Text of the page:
You want to know how short Metal Gear Solid 5: Ground Zeroes is, right? The answer falls somewhere between the length of Bilbo Baggins’ little finger and your average episode of Pingu. That’s the conundrum when reviewing Hideo Kojima’s oh so slight Snake teaser: how do you score a game that is unquestionably brilliant but lasts less than a Corrie omnibus?
Assuming you’ve skipped ahead to that respectably sized digit, though, you’ll see I’ve clearly managed. Yes, this espionage appetiser is over sharpish. But for the time it lasts, the Phantom Pain’s prologue is better than the majority of full-length games on PS4.
I finished my first run of Ground Zeroes in 65 minutes and 48 seconds. Now admittedly, I’m the madman who’s gone through MGS4 an existence-questioning 16 times – check out our MGS 5: Ground Zeroes 18 min speedrun guide for tips on how clear the game in under 20 minutes (and to help me feel 7.2% less ashamed for wasting my life). So feel free to add a good half hour to that initial number. Nevertheless, it’s hard to escape the reality this is essentially a beefy demo designed to prime you for the bonafide main event that will take place when the full fat Metal Gear Solid 5: The Phantom Pain most likely launches next year.
Thankfully, there’s plenty of scope for replay – I’ve spent a good six hours hungrily seeking out every secret the main mission and its five unlockable Side Ops challenges have to offer. The latter usually last around 30-40 minutes and range from delivering a pair of specs to a very special operative, to hunting down a sniper and his spotter. This is an experience rich in possibility and hidden gems, though how much value you ultimately rinse out of the overly purse-pulverising £29.99 price tag depends on your aversion to repetition and desire for chasing high scores and S ranks.
And yet, I still absolutely recommend you stump up the cash for this brief, utterly excellent stealth starter. In many ways, Ground Zeroes is a similar prospect to MGS2’s legendary tanker demo. Back in early 2001, Kojima Productions rolled out Zone Of The Enders to act as a glorified delivery device for that soaked Sons Of Liberty teaser. And while there’s far more content here than the iconic PS2 boat provided, this base infiltration remains a primer for a grander espionage adventure. As was the case thirteen years ago, you’re still dealing with a grizzled dude skulking around in pissing-it-down-conditions, knocking out guards and getting into all sorts of involving stealth pursuits.
I still absolutely recommend you stump up the cash for this brief, utterly excellent stealth starter. In many ways, Ground Zeroes is a similar prospect to MGS2’s legendary tanker demo
What plot setup Kojima serves up is surprisingly brief considering the series’ love for a codec chinwag or 27. You join Big Boss in the middle of infiltrating Camp Omega, a sodden military stronghold on the southern point of Cuba’s coast. Tasked with busting out a young boy named Chico and his friend Paz, you outmanoeuvre the base’s 40 or so marines as the new proprietor of your hero’s larynx, Kiefer Sutherland, grumbles under his breath a bit. And yes, the Hollywood thesp currently sounds exactly like the slightly phoned-in, shouty Jack Bauer you probably expected.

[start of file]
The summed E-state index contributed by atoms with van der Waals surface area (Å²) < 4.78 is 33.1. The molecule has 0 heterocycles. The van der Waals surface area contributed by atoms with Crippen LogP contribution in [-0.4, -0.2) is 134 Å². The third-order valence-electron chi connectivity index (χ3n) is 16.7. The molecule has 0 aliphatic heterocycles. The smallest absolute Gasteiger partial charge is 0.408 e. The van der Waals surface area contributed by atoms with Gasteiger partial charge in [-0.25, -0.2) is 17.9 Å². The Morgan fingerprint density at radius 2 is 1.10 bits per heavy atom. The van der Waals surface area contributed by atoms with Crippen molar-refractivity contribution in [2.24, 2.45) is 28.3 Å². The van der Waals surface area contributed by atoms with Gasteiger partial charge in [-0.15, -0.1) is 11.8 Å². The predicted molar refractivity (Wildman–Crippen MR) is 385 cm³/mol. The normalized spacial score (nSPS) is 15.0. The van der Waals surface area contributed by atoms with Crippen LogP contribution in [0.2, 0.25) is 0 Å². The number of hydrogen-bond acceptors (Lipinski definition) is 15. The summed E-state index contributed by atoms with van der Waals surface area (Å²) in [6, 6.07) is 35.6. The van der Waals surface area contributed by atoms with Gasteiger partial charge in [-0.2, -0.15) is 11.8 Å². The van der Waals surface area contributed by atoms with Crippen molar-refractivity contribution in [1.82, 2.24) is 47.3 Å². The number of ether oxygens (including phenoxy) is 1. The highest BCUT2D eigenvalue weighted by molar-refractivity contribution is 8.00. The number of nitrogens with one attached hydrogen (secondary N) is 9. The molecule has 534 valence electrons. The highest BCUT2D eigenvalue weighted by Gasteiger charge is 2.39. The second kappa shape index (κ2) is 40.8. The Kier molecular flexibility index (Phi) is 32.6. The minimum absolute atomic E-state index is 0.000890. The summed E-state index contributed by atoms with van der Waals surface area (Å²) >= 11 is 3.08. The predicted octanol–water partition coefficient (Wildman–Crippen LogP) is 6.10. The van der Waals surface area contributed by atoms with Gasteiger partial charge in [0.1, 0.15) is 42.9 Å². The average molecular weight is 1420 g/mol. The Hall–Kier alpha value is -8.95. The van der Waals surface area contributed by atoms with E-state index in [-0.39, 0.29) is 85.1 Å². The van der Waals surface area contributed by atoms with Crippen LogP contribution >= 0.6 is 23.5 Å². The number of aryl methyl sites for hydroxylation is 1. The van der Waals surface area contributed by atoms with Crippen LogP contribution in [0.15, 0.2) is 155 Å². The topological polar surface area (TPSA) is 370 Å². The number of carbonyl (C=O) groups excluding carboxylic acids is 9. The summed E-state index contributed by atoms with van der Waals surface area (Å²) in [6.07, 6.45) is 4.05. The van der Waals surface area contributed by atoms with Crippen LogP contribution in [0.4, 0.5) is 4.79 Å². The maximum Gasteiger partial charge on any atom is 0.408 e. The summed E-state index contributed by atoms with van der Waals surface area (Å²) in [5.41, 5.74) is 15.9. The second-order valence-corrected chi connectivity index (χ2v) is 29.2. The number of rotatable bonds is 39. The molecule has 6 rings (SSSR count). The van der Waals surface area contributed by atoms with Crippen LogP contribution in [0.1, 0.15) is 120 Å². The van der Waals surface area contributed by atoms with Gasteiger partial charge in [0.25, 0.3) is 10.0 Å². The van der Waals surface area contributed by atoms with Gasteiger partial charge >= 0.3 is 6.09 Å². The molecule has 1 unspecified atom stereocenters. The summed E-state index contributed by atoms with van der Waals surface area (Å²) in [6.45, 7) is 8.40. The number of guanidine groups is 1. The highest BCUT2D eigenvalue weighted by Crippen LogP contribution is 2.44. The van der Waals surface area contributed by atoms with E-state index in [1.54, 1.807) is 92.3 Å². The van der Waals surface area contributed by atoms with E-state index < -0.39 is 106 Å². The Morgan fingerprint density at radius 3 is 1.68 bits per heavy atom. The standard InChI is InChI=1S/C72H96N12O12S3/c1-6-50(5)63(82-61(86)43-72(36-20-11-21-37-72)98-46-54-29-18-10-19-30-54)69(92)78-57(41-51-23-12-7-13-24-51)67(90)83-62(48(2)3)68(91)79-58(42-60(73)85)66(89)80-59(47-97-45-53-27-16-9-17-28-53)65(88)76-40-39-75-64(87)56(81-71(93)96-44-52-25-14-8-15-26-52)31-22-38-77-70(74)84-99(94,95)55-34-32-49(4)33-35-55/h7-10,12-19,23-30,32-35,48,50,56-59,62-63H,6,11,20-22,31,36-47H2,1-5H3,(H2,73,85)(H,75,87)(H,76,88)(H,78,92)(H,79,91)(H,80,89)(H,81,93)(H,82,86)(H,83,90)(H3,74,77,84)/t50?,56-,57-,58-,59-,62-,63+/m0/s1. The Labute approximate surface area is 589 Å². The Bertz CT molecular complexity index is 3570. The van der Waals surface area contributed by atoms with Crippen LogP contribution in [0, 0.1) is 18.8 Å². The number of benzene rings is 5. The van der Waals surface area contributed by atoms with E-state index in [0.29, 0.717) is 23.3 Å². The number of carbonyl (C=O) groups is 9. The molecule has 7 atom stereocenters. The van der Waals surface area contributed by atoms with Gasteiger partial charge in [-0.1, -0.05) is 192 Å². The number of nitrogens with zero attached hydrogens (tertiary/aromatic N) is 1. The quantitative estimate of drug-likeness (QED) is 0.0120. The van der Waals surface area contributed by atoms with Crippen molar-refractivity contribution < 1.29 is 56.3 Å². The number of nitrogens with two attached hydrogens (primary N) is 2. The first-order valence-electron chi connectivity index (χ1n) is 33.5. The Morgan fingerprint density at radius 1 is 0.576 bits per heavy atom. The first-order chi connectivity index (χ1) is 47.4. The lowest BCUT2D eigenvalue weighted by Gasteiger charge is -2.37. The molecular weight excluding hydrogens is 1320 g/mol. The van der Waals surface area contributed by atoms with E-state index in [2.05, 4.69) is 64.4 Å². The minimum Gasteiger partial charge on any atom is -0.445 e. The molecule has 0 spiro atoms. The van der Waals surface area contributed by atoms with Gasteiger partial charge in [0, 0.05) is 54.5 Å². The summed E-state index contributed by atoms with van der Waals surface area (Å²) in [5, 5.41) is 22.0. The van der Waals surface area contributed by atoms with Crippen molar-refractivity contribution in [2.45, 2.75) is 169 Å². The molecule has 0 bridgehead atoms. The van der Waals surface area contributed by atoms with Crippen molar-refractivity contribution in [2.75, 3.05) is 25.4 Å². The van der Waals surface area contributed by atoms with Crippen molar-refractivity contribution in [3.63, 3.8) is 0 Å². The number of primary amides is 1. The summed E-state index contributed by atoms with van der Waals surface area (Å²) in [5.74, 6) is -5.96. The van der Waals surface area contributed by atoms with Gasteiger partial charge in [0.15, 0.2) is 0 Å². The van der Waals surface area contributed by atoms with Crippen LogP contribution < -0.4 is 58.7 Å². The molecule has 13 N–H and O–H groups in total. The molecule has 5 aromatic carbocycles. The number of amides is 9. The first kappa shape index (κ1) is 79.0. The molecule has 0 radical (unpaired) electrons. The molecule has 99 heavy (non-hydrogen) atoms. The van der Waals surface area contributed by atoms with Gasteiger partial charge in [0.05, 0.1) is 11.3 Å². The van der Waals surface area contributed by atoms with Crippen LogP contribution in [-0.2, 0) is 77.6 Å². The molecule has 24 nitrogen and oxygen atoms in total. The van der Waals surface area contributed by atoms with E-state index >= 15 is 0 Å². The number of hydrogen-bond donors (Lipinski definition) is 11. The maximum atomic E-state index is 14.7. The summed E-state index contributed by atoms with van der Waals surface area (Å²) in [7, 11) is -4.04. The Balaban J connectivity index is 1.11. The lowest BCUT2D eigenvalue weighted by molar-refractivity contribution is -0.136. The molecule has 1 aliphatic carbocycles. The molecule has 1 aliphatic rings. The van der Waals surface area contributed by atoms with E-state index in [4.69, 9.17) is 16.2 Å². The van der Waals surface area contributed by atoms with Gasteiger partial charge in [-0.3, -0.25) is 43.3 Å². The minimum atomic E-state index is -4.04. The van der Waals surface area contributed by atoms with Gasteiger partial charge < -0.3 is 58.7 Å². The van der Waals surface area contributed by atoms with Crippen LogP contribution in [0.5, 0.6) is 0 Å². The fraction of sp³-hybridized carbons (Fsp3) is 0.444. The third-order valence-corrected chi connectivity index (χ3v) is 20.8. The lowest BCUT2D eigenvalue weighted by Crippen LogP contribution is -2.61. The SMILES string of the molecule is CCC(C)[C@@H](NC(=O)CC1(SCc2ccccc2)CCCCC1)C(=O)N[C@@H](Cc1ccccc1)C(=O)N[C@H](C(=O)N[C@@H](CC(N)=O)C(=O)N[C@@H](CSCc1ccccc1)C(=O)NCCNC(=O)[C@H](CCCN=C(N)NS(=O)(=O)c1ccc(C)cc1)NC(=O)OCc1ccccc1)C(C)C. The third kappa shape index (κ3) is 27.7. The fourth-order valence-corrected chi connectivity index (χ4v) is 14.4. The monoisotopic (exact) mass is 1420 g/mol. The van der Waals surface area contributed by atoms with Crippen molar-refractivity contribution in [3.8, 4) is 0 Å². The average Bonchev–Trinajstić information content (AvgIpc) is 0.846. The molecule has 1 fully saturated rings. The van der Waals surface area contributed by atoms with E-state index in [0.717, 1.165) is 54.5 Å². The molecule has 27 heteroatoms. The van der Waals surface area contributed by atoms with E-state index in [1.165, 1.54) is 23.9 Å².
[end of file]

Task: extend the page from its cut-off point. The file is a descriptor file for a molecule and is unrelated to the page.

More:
Meet the iDroid – your new all-in-one wonder map.
While Kief’s performance will hopefully prove more compelling in The Phantom Pain, in the here and now Ground Zeroes at least represents a radical, and entirely positive, mechanical overhaul of MGS4. Since 2008 the sneaking landscape has been reshaped by the likes of Batman: Arkham Asylum and Far Cry 3 – reference points Ground Zeroes sensibly takes into consideration. Five minutes in Snake’s damn manly boots is all you need to see we’ve come a hell of a long way since an eyeless PS1 hero only had a corner peek and a packet of fags stored in his stomach to keep himself out of strife.
New features slink their way into existing systems with reassuring ease. Taking a cue from Brody and Bats, Snake can tag and highlight enemies with his binoculars, coating them in a Detective Vision-like glow that makes long-distance reconnaissance a breeze. For the more wonky-thumbed, Koj also introduces Reflex: a slow-mo mode that gives you a couple of seconds to shoot an alerted guard. A concession to modern sneakers, sure. But you thank your lucky La-li-lu-le-lo every time the big hand strikes Bullet Time ‘o clock.
Though Big Boss can’t match WayneTech’s Brucey bonuses, he’s in no way lacking on the gizmo front. The new iDroid acts as a real-time 3D map, doling out missions objectives, hints and the ability to call in a chopper for extraction at specific landing zones. You can even serenade your eardrums with classic Metal Gear tunes via Snake’s 1979-era cassette player. It’s a cute reminder that despite the fancy tech, the game is actually set in a time when the average PC was bigger than a semi-detached bungalow.
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